Cindy: I can’t think of a better set of books for our Bookends Blog than Boxers & Saints (First Second 2013) since it is literally a bookend set! From the covers to the spines that form a bookend set of faces, to the dual narration of the Boxer Rebellion from opposing viewpoints, this set is an achievement worthy of its recent listing as a National Book Award long list finalist. Yang’s earlier NBA finalist, American Born Chinese went on to be the first graphic novel to win the 2007 Michael L. Printz Award, a committee I served on. I was thrilled to see Boxers & Saints among the finalists of this early award announcement as I’ve wondered what committees would do with this pair of books that need to be considered together. This first announcement bodes well for First Second who should be given some major cred for the elaborate production of these books and the certain financial risk they represent. They are beautiful to hold, sturdy in construction, and most importantly, they contain extraordinary graphic storytelling.
As Gene Yuen Lang writes on his website for Boxers & Saints:
The Boxer Rebellion is a war that took place on Chinese soil over 100 years ago. Back then, the Chinese government was incredibly weak. Western powers were able to establish concessions – pieces of land that functioned as colonies – all across China. The poor, hungry, illiterate teenagers living in the Chinese countryside felt embarrassed by their nation’s weakness, so they came up with this ritual that they believed would give them mystical powers. Armed with these powers, they marched across their homeland into the major cities, killing European missionaries, merchants, soldiers, and Chinese Christians. Because their martial arts reminded the Europeans of boxing, they became known as the Boxers.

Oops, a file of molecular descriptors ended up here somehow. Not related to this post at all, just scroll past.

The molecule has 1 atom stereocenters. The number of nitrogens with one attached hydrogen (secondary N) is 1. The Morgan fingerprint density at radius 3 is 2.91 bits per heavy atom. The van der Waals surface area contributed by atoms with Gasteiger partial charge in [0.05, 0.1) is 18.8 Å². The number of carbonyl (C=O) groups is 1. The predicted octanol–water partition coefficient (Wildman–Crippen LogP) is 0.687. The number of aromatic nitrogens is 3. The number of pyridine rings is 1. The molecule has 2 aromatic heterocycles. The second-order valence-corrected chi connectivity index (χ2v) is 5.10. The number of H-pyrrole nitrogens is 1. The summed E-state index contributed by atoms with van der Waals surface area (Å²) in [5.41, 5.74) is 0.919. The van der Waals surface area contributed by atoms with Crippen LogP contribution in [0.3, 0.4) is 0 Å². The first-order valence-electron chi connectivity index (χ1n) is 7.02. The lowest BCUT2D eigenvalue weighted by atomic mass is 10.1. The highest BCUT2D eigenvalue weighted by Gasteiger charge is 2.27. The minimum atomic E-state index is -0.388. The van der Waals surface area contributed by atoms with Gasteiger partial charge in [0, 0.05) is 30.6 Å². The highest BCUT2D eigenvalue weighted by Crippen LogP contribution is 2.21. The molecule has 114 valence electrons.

Boxers is the thicker of the two novels and features Little Bao who joins the rebellion and Saints tells the other side of the story with peasant Four-Girl, a young woman who is converted by the Christians. This interview with Yang at Wired.com provides more detail about the story and the path to publication. It also includes a 10-page excerpt from the book so you can see the art and storytelling technique. Middle school, high school and public libraries are all going to want to have this set in their collections. I can’t wait to see what Yang takes on next!
Lynn: At first glance, the Boxer Rebellion seems an unlikely subject for teens – many of whom have only a sketchy knowledge of American history! But Yang connects us firmly to the hearts and minds of two young people being blown together by the opposing winds of the conflict. Both are lonely and seeking connections, both are seeking meaning and purpose for their lives, both want the best for their communities, both believe deeply in their faiths and traditions. The connections between this and on-going conflicts is quickly apparent through the universal emotions and motivations of these two teens. I love how Yang opens the door for readers to draw their own conclusions – and provides doors leading to other conflicts as well from the 100 Years War to current conflicts.
Gene Yang is superb here in all ways. The unique presentation strengthens and enhances all aspects of the storytelling, and the themes and characterizations that are at the heart of the books. His clean simple illustrations somehow emphasize the complexity and murky nature of history and its participants. These are conjoined books, strong individually but it is essential to read both to completely appreciate the entirety of the story.
Astonishing, brilliant and powerful, this is Yang’s best yet and I’m betting it will top award lists everywhere this year.